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What should I discuss with my healthcare provider before taking doxorubicin (Adriamycin)?
Before you are treated with doxorubicin, tell your doctor about all other cancer medications and treatments you have received, including radiation.
You should not use this medication if you are allergic to doxorubicin or similar medications (Cerubidine, Ellence, Idamycin, Novantrone), or if you have:
To make sure you can safely receive doxorubicin, tell your doctor if you have any of these other conditions:
Using doxorubicin may increase your risk of developing other types of cancer, such as leukemia. Talk with your doctor about your specific risk.
FDA pregnancy category D. Do not use doxorubicin if you are pregnant. It could harm the unborn baby. Tell your doctor if you become pregnant or plan to become pregnant. Use birth control to prevent pregnancy while you are receiving doxorubicin.
Doxorubicin can pass into breast milk and may harm a nursing baby. You should not breast-feed while you are using doxorubicin.
How should I take doxorubicin (Adriamycin)?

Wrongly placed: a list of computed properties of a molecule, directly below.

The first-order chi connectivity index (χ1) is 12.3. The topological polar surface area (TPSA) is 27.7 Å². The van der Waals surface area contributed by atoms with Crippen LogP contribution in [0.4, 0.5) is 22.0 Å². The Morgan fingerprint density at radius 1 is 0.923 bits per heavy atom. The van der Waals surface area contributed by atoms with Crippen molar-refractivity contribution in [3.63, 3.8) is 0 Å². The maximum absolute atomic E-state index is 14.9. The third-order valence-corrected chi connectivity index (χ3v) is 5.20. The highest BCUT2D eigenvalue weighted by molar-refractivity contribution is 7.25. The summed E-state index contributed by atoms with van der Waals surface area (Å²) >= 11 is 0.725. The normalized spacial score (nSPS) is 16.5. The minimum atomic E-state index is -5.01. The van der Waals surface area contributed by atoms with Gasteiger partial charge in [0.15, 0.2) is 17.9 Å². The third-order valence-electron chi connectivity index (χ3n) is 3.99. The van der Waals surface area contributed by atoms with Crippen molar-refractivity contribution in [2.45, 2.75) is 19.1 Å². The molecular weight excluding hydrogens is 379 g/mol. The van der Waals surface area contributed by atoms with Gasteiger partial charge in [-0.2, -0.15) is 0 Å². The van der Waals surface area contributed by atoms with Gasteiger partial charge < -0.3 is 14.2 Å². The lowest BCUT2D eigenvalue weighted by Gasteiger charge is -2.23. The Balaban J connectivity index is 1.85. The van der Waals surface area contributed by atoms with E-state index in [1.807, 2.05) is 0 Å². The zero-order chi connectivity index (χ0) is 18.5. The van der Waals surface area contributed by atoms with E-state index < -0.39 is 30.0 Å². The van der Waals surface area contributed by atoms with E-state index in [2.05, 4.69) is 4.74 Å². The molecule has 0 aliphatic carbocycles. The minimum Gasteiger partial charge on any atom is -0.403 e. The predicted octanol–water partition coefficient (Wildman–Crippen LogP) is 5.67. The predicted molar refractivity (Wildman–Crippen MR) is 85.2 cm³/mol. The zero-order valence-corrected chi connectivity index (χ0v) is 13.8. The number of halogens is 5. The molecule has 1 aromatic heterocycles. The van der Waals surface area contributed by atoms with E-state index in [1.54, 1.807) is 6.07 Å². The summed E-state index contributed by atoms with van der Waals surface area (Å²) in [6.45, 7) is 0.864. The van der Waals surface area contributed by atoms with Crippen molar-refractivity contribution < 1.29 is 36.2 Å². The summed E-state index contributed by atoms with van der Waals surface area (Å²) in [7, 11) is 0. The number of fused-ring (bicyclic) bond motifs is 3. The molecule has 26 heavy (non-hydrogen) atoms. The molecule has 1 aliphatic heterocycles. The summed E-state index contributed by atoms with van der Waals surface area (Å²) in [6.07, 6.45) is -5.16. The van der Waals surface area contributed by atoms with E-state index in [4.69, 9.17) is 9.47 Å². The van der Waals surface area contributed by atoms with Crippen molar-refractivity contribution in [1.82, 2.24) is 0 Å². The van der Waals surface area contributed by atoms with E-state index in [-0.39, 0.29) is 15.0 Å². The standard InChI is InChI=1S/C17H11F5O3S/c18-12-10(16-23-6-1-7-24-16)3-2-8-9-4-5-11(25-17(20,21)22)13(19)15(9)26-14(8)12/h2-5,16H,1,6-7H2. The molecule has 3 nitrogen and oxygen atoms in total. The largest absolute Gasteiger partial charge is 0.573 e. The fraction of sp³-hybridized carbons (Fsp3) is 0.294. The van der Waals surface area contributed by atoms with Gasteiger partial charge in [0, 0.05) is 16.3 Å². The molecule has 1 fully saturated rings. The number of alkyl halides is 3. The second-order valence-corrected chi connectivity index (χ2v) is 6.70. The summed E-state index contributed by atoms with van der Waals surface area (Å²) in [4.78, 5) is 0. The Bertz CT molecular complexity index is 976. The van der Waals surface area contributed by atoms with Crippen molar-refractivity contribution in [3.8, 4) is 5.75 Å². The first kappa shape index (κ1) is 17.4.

Doxorubicin is injected into a vein through an IV. You will receive this injection in a clinic or hospital setting.
Doxorubicin is sometimes given together with other cancer medications. You may be given other medications to prevent nausea, vomiting, or infections.
Tell your caregivers if you feel any burning, pain, or swelling around the IV needle when doxorubicin is injected.
If any of this medication accidentally gets on your skin, wash it thoroughly with soap and warm water.
Doxorubicin can lower blood cells that help your body fight infections. Your blood will need to be tested often. Your cancer treatments may be delayed based on the results of these tests. Visit your doctor regularly.
Report Problems to the Food and Drug Administration
You are encouraged to report negative side effects of prescription drugs to the FDA. Visit the FDA MedWatch website or call 1-800-FDA-1088.
Need help identifying pills and medications?
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